It’s a fact of life that secrets get out, and often at the worst possible times. If you keep your atheism secret, you must accept the possibility that it will get out anyway, and perhaps in a manner that makes things seem worse than they really are. If nothing else, people will be unhappy that you’ve kept this from them for so long and haven’t been honest. If people are going to find out, they really should find out from you personally, not from a rumor or from a slip of the tongue on your part.

Hiding Atheism Reinforces the Perception that Atheism is Shameful:

Many things are kept secret from others on account of the perception that they are shameful. Homosexuality and abortions have been prime examples of this, but atheism may be included as well. When atheism is concealed from even those who are closest to us, it suggests that you are ashamed of it. If others eventually find out, the impression that atheism is shameful may be reinforced. Being open and unapologetic about atheism, however, sends the message that there's nothing to be ashamed about.

Hiding Atheism Inhibits Your Ability to Educate and Help Others:

If you are going to conceal your atheism, you have to keep quiet every time people repeat misconceptions or myths about atheists. This ensures that people continue to misunderstand what atheism is and who atheists are. If you are open about your atheism, however, you have more chances to educate others about atheism and let them know what freethought or what being an atheist is all about. This, in turn, may help decrease the prejudice and discrimination against atheists.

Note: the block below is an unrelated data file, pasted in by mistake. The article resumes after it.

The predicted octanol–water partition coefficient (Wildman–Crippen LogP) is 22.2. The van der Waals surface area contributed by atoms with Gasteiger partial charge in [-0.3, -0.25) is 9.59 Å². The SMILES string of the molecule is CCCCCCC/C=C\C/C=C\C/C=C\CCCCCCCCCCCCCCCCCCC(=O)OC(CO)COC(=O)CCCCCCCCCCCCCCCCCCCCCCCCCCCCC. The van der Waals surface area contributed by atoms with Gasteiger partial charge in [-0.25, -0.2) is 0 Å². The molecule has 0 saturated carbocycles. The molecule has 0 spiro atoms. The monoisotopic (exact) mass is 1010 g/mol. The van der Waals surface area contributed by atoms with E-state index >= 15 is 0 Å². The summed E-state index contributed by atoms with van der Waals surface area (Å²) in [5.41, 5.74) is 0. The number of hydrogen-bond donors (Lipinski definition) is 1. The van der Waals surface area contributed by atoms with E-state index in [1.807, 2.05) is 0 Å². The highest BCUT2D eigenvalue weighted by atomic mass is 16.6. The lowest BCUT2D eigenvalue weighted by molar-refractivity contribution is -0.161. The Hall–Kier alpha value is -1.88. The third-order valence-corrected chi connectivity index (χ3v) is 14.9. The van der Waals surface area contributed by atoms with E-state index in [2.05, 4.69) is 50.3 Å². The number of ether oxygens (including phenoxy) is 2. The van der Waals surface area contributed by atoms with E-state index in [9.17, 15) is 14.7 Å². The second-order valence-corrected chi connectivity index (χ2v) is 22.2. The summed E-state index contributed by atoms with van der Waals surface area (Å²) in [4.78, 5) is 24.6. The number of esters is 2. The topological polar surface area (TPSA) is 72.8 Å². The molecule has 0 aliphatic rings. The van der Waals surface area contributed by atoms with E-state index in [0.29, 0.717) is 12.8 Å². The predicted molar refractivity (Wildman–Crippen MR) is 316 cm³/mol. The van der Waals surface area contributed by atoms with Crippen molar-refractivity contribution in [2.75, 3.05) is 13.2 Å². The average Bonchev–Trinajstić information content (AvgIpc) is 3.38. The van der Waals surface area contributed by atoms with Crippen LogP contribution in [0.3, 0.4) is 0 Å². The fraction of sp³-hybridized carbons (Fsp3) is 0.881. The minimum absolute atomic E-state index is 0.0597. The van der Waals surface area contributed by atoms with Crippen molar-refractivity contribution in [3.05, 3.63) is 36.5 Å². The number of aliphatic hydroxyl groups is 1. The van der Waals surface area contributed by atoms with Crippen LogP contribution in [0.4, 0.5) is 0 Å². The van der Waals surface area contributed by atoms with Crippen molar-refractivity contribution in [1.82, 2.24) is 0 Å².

Weighing the Risks and Benefits of Coming Out of the Closet:

There are definite risks to coming out of the closet and publicly admitting that you are atheist; moreover, every situation is different and everyone will have different risks or problems to face. You shouldn’t assume, however, that the potential risks of coming out are necessarily worse than those you face by trying to keep your atheism concealed from everyone around you. You need to carefully weigh what you might lose against what you might gain.

Atheists who keep their atheism concealed because they fear the discrimination they may face should pay close attention to the experiences of gays in America. The discrimination they have had to endure has been much worse than what atheists have had to go through, but many nevertheless were courageous enough to be open about themselves. This openness, often decried by religious conservatives as “pushing” their sexuality and being “in people’s face,” has been an important ingredient in the normalization of homosexuality in America.

People have become more accepting of gays in part because gays have been open, unapologetic, and unashamed all around them. Quiet bigotry based upon myths, misconceptions, and misunderstandings has a harder time surviving in an atmosphere of openness and honesty. Atheists should learn from this and realize that so long as they remain in the closet, too embarrassed and afraid to speak out, the prejudice and bigotry will persist.

The bigotry and discrimination may be the reasons you are afraid to come out, but the only way to fight that bigotry and discrimination is to have the courage to come out anyway and be open about who you are. This probably won’t be an easy choice to make or an easy journey to embark upon, but it may be worth it.